Valleriite-Containing Ore from Kingash Deposit (Siberia, Russia): Mössbauer and X-ray Photoelectron Spectroscopy Characterization, Thermal and Interfacial Properties

Mikhlin, Y.L., Likhatski, M.N., Romanchenko, A.S., (...), Karacharov, A.A., Borisov, R.V.// Journal of Siberian Federal University: Chemistry, 2022, 15(3), pp. 303-317//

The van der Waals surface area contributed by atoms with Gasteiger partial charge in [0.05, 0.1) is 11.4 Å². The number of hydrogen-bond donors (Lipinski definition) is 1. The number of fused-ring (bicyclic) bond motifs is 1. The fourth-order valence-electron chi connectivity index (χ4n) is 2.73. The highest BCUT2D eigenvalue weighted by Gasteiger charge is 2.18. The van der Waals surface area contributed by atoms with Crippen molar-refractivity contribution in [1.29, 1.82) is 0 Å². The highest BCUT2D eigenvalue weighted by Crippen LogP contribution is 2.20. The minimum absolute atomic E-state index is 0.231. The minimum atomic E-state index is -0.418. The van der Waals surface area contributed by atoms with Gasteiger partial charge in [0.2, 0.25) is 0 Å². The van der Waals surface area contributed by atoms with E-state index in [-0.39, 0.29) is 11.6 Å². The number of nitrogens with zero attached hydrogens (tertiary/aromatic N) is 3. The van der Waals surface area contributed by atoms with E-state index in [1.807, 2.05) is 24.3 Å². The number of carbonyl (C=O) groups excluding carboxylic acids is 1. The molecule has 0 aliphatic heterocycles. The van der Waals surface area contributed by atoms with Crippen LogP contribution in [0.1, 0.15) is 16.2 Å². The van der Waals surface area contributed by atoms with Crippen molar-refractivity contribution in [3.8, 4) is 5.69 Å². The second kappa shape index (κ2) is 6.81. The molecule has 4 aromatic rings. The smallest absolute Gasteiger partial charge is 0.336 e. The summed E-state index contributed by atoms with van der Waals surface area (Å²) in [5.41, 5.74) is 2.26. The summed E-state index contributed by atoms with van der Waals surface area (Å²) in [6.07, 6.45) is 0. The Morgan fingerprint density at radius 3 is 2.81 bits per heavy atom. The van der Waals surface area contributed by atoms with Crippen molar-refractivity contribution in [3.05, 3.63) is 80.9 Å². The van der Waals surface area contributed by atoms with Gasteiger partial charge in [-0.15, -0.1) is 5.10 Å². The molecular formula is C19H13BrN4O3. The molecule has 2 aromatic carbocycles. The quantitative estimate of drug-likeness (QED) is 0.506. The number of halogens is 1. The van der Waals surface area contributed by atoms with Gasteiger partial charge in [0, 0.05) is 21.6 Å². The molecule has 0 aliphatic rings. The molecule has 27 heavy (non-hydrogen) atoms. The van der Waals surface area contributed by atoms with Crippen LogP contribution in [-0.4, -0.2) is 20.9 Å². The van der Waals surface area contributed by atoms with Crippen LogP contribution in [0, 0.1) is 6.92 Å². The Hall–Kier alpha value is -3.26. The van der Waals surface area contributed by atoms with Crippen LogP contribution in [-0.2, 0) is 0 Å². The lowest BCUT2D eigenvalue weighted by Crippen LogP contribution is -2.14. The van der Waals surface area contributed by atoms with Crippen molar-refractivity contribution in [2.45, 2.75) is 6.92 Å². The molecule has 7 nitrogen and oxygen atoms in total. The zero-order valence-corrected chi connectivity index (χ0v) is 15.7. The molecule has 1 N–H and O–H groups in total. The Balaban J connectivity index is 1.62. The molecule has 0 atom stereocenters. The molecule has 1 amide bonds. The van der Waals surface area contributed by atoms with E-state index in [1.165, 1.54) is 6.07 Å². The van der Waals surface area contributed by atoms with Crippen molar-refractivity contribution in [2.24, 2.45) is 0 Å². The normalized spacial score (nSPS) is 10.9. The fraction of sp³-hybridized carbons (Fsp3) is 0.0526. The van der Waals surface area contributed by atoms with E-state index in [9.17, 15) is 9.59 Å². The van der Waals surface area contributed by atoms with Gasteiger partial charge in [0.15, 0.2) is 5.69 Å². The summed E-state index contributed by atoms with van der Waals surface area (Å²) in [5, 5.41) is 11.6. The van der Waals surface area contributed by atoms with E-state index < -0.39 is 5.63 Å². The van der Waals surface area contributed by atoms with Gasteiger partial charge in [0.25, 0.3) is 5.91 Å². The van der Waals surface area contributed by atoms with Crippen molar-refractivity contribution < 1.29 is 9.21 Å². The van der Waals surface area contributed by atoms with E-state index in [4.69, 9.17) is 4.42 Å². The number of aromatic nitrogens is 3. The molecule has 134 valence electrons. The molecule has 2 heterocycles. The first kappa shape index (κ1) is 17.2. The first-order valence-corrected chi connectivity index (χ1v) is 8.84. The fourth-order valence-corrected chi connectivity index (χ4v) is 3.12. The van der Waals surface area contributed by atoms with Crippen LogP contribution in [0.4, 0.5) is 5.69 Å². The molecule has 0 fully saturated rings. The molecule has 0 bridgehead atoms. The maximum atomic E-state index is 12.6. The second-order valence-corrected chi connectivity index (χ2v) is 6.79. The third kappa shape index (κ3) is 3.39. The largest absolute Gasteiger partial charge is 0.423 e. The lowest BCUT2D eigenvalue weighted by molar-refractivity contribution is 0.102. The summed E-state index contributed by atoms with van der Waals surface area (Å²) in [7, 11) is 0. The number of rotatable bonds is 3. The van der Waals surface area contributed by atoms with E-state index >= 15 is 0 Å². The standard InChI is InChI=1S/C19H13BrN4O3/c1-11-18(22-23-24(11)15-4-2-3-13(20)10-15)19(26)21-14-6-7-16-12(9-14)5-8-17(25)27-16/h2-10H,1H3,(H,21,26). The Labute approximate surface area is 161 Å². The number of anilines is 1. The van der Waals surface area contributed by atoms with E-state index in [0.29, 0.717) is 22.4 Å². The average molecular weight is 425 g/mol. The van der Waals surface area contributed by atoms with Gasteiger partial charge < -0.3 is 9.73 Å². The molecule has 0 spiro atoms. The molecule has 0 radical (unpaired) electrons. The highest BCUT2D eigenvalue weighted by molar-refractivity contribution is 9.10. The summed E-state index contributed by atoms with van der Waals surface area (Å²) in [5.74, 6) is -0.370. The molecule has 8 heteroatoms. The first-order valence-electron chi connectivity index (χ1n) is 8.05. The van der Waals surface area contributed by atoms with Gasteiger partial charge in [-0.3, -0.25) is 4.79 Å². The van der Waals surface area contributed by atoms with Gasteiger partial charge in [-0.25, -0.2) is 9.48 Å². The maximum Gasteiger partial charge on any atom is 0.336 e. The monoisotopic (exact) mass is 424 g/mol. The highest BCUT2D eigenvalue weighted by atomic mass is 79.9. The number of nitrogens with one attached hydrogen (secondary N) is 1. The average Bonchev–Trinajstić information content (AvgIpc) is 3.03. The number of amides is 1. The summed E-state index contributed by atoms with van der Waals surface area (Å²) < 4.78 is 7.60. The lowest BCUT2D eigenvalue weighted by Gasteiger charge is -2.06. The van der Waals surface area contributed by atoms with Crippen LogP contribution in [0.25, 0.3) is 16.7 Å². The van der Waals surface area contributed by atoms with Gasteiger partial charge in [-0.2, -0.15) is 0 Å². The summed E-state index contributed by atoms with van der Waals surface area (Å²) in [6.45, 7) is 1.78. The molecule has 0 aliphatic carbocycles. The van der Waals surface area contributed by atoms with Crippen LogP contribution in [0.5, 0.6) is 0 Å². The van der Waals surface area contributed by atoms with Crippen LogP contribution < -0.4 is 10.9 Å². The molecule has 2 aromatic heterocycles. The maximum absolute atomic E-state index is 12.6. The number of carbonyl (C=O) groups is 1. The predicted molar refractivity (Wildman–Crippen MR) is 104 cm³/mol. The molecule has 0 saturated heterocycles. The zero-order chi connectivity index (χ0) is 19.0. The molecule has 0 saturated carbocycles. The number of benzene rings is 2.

Valleriite, (Cu,Fe)S2n(Mg,Al,Fe)(OH)2, and related layered minerals are of interest due to their unusual two-dimensional structure, formation mechanisms, physical and chemical properties, and potential involvement into mineral processing and materials science applications. Here, we have studied Kingash Cu-Ni ore samples containing 10-25% of valleriite in association with serpentines (lizardite and chrysotile) and magnetite using scanning electron microscopy and electron microprobe analysis, Mössbauer spectroscopy, X-ray photoelectron spectroscopy (XPS), thermal analysis and zeta potential measurement. The data are compared with those for Al-doped valleriite synthesized via a hydrothermal route. It was found that the Kingash valleriite contains excessive iron relative to CuFeS2 stoichiometry, which mainly occurs, leaving aside magnetite, as Fe3+-OH species in hydroxide layers of valleriite and minor Fe centers in serpentines. Thermal dihydroxylation of hydroxide layers of valleriites occurs near 500 oC in inert atmosphere; in air, sulfide sheets oxidize with an exothermal peak at 447 oC, and sulfur oxides don’t volatilize but react with hydroxide groups of valleriite rather than serpentines. Zeta potential measurements of coarse ore particles using the flow potential technique suggested that the surface of valleriite is negatively charged in a wide pH range while the positive values at low pHs for fine particles are inflicted by serpentine. The findings demonstrate close resemblance of the natural and synthetic Al-doped valleriites, and the key role of valleriite, despite its moderate content, for the interfacial characteristics of the valleriite-bearing ores.